That is the name of the bill introduced this week by Senators Lieberman, Collins, and Carper, giving broad powers to the executive branch to control the Internet in case of certain emergencies. It is an important bill and it’s going to excite a lot of discussion about how much we need, and how much we fear, government control of the Internet.
The worries have been growing. A year ago a similar bill was introduced by Jay Rockefeller of WV. Richard Clarke’s Cyberwar is #1605 on Amazon as I write this post. We all know the damage that teenagers and criminals can do — imagine what an organized cyber-attack orchestrated by our enemies could accomplish.
As the worries have been growing, so has the skepticism. There was a terrific Intelligence Squared debate a couple of weeks ago about whether the “cyberwar” risks had been exaggerated. Mike McConnell of Booz Allen Hamilton, and former director of the NSA, argued that the risks had not been exaggerated, and he was joined by Jonathan Zittrain. Arguing the other side were privacy expert Marc Rotenberg and computer security expert Bruce Schneier. Shneier listed some of the purple language that had been used to describe the attacks that are occurring already — 9/11, Pearl Harbor, etc. — and noted that we in the U.S. love to use war language for describing things that are not wars but crimes, almost as much as we hate labeling as wars things that really are wars, our decade-old undeclared wars abroad. McConnell acknowledged that “war” is a metaphor, but so was “Cold War,” and no one doubts that the risk was real and that we won.
But it was Rotenberg who drilled down on the underlying problem with the rhetoric, which is not the semantic question of metaphors and language, but that purple language has repeatedly been used by the government in the past to argue for sweeping technological controls that undermine personal liberties. Rotenberg referred to the demands (recounted in Chapter 5) for government control of encryption technology, key escrow requirements, and the proposed requirement for the Clipper Chip). None of these supposedly essential measures wound up being approved, Rotenberg notes, and here are our friends from NSA back to help us again. McConnell responded that there was no danger to civil liberties — you just have to get the laws right and then unwarranted government surveillance would be illegal. Mark exploded that mere illegality had not stopped warrantless wiretapping under the Bush administration. McConnell promised to return to the issue if asked to, but it never happened.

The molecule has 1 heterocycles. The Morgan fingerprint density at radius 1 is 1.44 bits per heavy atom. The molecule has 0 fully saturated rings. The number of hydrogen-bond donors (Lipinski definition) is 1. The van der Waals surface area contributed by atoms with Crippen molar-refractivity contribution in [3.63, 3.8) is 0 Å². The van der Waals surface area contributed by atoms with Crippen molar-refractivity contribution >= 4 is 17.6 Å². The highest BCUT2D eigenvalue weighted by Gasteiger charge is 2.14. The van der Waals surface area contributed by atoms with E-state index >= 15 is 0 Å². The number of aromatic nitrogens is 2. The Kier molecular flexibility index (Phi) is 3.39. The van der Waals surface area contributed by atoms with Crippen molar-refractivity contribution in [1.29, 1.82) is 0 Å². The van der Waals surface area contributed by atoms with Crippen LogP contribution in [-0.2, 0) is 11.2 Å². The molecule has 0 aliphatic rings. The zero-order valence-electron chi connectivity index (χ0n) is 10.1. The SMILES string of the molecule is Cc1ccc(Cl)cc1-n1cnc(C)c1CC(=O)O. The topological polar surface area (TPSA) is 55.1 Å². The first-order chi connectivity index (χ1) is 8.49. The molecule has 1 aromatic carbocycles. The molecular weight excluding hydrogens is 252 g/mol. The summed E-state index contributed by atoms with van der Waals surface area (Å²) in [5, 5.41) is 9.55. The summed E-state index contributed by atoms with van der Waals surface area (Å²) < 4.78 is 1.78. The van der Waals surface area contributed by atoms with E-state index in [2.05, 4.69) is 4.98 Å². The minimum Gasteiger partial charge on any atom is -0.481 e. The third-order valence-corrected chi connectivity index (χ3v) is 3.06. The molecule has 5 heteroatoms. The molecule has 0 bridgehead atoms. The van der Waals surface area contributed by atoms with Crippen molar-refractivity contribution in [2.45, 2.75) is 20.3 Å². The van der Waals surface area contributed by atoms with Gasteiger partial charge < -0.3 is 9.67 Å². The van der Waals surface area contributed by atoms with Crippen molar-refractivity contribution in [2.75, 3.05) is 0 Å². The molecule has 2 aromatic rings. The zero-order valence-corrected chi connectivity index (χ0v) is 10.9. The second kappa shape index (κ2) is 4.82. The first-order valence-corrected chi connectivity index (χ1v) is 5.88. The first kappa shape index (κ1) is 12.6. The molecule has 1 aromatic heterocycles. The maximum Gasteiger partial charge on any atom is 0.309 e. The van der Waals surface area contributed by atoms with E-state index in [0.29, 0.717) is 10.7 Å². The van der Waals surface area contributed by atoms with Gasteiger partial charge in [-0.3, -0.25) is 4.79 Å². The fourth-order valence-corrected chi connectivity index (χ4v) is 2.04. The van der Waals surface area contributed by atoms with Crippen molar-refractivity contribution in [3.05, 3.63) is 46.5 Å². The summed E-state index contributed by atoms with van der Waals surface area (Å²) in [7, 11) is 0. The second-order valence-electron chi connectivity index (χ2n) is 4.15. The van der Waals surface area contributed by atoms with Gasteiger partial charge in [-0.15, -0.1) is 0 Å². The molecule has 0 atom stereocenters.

I do think that exchange was at the crux of the issue. If you could trust the government, we wouldn’t worry about government monitoring what we are doing. But the whole Constitution is premised on the fact that we can’t trust the government always to do the right thing. Even reasonable-sounding laws are written with vague edges — especially laws about technology, which are drafted to cover innovations that haven’t happened yet. Prosecutors and other government officials, confronted with people they don’t like and a law with elastic edges, will stretch the law to cover the situation, and such cases often don’t even come to trial because the defendant pleads to a lesser charge rather than risk the judgment of the court on whether a harsh law is being stretched too far. (See Harvey Silverglate’s gripping and scary Three Felonies a Day.)
The Lieberman-Collins proposal allows the President to declare a “national cyber emergency” (the term is defined, but based on the examples in Clarke’s book and McConnell’s debate remarks, the NSA would probably argue that we have been in one several times, perhaps continuously). A new bureaucracy, the National Center for Cybersecurity and Communications, would reside within Homeland Security and would be charged with developing plans for responding to emergencies and seeing that they are implemented. CNET’s Declan McCullagh described the legislation as creating an Internet “kill switch,” separating problematic servers from the Net by government edict. Lieberman’s spokespeople were offended, saying that the legislation actually restricted authority the president already had under the 1934 Telecommunications Act.
The devil will be in the details.
Missing in the immediate reaction is the answer to a question raised by Chris Soghoian in the Intelligence Squared debate. None of this would be as much of a problem if our computer software wasn’t buggy. If Microsoft’s operating system were not so vulnerable to attack, the risks to the nation of being attacked would be a lot less. Is anyone in Washington thinking about requiring Internet security at that level–with some significant financial penalties for violators?